Which type of home loan?
Fixed rate loans
A fixed rate gives you certainty for a period of time so it's a good choice when you have to budget. Look for fixed loans that allow you to make extra repayments without penalties. Timing is important when deciding whether to lock in a fixed rate.
If interest rates are expected to rise, a fixed rate is likely to be above the variable rate when you take it out but could stay below it if rates go up.
If interest rates are predicted to fall, a fixed rate could be lower than the current variable rate when you take it out, but end up higher if rates fall.
Even with a fixed rate, the interest rate isn’t everything. Make sure you understand “break” costs for paying off the loan early, and any other conditions before you sign.
Standard variable rate loans
Traditionally, these have more features than basic loans. They can include:
Split loan: Part of your loan is at a variable and part at a fixed rate (see the calculator below).
Offset account: You can store your savings in a separate account linked to your loan and receive a reduction in the interest due on the loan. For example, if you have $5000 in the account and owe $250,000, you’ll only be charged interest on $245,000.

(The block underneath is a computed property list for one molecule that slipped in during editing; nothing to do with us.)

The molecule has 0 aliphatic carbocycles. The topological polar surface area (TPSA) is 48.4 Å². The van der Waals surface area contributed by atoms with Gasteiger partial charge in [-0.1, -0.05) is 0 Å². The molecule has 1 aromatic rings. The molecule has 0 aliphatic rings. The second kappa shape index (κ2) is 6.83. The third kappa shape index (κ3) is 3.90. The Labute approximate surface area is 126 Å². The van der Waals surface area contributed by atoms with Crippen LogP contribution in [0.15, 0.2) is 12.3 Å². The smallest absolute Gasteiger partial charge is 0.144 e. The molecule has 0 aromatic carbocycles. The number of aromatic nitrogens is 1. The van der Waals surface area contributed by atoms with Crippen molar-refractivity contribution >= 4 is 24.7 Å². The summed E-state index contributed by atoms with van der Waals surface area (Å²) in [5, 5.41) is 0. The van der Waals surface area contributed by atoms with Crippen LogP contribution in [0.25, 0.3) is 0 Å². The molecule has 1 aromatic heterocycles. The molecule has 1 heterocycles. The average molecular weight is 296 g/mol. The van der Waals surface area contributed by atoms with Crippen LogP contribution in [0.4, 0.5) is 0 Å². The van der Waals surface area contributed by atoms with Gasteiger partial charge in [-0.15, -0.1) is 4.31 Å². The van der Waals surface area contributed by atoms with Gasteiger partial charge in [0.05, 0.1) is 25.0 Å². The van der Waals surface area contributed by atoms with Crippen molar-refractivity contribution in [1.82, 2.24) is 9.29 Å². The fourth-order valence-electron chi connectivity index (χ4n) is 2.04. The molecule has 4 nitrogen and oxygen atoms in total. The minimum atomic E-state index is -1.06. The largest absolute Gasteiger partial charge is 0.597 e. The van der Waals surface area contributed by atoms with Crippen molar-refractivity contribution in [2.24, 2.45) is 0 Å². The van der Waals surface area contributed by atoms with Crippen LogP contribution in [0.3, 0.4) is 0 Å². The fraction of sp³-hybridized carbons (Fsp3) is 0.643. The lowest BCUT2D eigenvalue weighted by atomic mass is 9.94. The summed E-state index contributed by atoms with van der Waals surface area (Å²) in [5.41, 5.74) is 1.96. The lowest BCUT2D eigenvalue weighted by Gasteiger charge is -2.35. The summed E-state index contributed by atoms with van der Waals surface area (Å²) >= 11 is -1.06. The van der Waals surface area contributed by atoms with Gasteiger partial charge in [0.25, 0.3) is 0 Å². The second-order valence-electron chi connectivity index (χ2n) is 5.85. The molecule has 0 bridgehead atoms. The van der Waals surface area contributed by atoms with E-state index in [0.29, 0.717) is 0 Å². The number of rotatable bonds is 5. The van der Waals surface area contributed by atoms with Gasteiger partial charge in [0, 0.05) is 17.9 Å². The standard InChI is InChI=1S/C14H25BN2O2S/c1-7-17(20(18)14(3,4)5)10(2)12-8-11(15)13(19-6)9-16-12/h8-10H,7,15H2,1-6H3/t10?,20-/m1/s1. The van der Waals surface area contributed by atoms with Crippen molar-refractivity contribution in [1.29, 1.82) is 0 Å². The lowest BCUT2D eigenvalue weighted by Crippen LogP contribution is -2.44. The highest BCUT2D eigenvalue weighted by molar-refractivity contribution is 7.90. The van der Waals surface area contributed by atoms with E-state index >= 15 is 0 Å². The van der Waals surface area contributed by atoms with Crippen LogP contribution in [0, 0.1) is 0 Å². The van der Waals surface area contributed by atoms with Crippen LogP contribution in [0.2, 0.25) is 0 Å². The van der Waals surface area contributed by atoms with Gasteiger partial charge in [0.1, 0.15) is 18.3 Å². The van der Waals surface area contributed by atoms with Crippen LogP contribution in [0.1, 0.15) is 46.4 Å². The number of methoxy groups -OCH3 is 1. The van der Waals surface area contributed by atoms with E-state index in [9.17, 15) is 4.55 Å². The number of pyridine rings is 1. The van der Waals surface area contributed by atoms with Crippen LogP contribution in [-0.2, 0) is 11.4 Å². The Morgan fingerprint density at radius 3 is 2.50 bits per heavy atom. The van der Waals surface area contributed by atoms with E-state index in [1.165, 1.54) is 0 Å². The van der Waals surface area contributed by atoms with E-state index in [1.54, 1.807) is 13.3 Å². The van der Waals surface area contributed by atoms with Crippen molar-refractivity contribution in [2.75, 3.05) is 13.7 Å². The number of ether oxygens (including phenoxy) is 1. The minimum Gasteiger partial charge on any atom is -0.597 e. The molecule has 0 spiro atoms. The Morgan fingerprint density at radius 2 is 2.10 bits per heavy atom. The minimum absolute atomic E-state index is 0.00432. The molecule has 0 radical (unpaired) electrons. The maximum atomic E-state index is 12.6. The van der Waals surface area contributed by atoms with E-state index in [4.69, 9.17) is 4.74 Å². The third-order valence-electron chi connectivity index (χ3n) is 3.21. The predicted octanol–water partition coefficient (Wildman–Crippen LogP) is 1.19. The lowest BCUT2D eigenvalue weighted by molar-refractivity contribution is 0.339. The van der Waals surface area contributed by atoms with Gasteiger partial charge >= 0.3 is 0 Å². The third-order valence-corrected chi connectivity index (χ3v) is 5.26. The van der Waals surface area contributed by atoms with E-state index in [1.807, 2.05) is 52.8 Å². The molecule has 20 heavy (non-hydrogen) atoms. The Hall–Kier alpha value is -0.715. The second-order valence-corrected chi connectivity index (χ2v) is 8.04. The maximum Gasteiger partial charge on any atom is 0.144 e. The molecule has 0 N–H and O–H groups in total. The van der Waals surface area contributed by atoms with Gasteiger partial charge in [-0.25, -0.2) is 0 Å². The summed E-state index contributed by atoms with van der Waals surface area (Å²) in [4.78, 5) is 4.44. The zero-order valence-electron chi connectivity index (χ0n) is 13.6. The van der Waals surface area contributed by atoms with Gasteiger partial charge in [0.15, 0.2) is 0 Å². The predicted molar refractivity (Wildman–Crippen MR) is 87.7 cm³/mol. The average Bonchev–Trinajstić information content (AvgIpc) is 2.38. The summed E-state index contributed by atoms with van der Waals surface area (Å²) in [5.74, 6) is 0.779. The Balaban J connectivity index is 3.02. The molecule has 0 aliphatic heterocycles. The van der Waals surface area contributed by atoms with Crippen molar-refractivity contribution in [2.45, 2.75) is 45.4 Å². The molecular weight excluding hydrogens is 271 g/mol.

Redraw: You can store your savings directly in the loan account to help pay it off faster, but withdraw them if needed.
Package with a free bank account and credit card. However, high ongoing fees apply to some packages.
Discount on the standard variable interest rate up to 0.7% – the more you borrow, the higher the discount.
Basic variable rate loans
Basic loans usually have an interest rate 0.5% to 0.7% below the standard variable rate. Again, the interest rate isn’t everything. Some basic loans are restricted and have significant disadvantages – they may not even allow extra repayments.
The good news is that cheap basic loans that have most features of a standard variable rate loan are now available. However, basic loans usually don’t offer an offset account and may charge higher fees for redraws (up to $75 per redraw) and higher annual or monthly service fees.